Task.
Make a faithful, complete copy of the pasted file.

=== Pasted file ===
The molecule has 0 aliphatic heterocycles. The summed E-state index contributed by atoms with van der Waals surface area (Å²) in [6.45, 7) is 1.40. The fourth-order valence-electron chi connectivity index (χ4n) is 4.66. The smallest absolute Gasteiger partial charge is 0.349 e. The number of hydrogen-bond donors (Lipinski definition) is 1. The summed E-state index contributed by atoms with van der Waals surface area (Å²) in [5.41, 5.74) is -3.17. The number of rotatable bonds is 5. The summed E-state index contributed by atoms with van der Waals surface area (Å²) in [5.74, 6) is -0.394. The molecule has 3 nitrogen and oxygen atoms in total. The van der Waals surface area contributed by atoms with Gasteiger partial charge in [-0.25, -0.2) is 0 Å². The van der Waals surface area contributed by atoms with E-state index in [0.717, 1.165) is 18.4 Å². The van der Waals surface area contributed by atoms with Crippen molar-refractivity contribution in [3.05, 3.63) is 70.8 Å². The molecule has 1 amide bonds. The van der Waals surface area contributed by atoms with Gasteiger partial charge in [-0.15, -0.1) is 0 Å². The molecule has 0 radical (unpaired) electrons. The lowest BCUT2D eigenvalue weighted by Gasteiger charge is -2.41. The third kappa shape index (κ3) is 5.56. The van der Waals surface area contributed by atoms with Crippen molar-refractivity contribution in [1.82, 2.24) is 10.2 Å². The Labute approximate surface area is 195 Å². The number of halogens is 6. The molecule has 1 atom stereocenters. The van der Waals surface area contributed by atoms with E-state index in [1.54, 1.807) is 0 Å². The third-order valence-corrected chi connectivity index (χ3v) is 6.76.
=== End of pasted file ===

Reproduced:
The molecule has 0 aliphatic heterocycles. The summed E-state index contributed by atoms with van der Waals surface area (Å²) in [6.45, 7) is 1.40. The fourth-order valence-electron chi connectivity index (χ4n) is 4.66. The smallest absolute Gasteiger partial charge is 0.349 e. The number of hydrogen-bond donors (Lipinski definition) is 1. The summed E-state index contributed by atoms with van der Waals surface area (Å²) in [5.41, 5.74) is -3.17. The number of rotatable bonds is 5. The summed E-state index contributed by atoms with van der Waals surface area (Å²) in [5.74, 6) is -0.394. The molecule has 3 nitrogen and oxygen atoms in total. The van der Waals surface area contributed by atoms with Gasteiger partial charge in [-0.25, -0.2) is 0 Å². The van der Waals surface area contributed by atoms with E-state index in [0.717, 1.165) is 18.4 Å². The van der Waals surface area contributed by atoms with Crippen molar-refractivity contribution in [3.05, 3.63) is 70.8 Å². The molecule has 1 amide bonds. The van der Waals surface area contributed by atoms with Gasteiger partial charge in [-0.15, -0.1) is 0 Å². The molecule has 0 radical (unpaired) electrons. The lowest BCUT2D eigenvalue weighted by Gasteiger charge is -2.41. The third kappa shape index (κ3) is 5.56. The van der Waals surface area contributed by atoms with Crippen molar-refractivity contribution in [1.82, 2.24) is 10.2 Å². The Labute approximate surface area is 195 Å². The number of halogens is 6. The molecule has 1 atom stereocenters. The van der Waals surface area contributed by atoms with E-state index in [1.54, 1.807) is 0 Å². The third-order valence-corrected chi connectivity index (χ3v) is 6.76.